Your retirement may last more than half as long as your whole career. And like your career, it will go through different stages – so you should plan carefully for these.
You may notice little difference in the early years of your retirement, other than having more free time to do the things you enjoy. However, as the years pass you will need to make suitable adjustments to your lifestyle, and perhaps also to your financial plans.
Most of us will need to consider at least a number of the steps below as we move into old age.
After you’ve been retired for a while, you may need to change how you access your pension(s).
If you have mainly defined contribution pensions, it’s a good idea to review your strategy every couple of years. You should in any case do so if there are significant changes in your own circumstances or the economy.
For instance, if you are taking income via a drawdown scheme, ask your financial adviser to check its performance and work out how much longer it is likely to last. Your adviser may recommend making adjustments (either to the scheme or to how much you withdraw) or a more radical change such as buying an annuity.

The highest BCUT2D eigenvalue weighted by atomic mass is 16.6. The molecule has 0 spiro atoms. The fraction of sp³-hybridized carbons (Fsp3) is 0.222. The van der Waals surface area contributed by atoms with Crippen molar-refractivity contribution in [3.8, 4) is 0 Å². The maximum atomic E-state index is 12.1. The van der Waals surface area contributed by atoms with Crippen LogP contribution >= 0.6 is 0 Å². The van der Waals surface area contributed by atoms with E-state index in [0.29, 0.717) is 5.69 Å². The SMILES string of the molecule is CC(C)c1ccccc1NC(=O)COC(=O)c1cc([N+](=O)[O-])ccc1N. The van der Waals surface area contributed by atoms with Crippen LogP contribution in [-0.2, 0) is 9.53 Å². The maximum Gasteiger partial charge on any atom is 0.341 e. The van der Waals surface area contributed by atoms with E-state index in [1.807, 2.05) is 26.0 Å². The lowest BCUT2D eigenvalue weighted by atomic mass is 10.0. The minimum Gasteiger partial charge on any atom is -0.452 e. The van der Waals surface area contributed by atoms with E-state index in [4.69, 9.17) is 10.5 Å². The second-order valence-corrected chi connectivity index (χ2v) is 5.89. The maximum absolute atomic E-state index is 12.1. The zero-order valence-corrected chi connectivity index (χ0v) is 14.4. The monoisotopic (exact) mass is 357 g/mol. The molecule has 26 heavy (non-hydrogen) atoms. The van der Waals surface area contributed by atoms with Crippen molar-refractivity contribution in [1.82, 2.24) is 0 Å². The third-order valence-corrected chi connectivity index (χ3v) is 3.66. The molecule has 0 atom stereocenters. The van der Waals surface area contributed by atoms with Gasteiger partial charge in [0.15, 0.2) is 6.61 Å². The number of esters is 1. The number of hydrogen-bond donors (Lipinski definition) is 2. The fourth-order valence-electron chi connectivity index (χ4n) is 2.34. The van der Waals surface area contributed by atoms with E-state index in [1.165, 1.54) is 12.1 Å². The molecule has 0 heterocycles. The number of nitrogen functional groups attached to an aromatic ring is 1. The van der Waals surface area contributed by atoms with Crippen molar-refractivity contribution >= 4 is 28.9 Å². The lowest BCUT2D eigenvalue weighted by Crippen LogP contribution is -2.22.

Switching to an annuity in later life may suit you, as by then you may prefer security over flexibility. Your age should also mean you get a better annuity rate, and if you have health issues you may qualify for an enhanced annuity.
However, if you already have an annuity or a defined benefit pension currently in payment, you won’t be able to make any changes to this.
Though you may stay on in the family home at least to begin with, many people in retirement choose to move home either sooner or later. Reasons may include:
Another big motivation for downsizing may be to release some of the value of your home. Along with your pension, your home is probably your biggest asset, so downsizing can provide much needed funds for your retirement.
Before making any decisions, talk to an independent financial adviser. Your adviser can help you map out your spending and income over the coming years, and estimate how much money you can free up. Remember that moving house is itself a costly process; your adviser can tell you if it will really be worthwhile.
If you’d rather continue living in the family home, you can still use it as a source of money to fund your retirement. Unlocking the value of your property while continuing to live there is called equity release.
There are two main kinds of equity release: a lifetime mortgage, and a home reversion plan.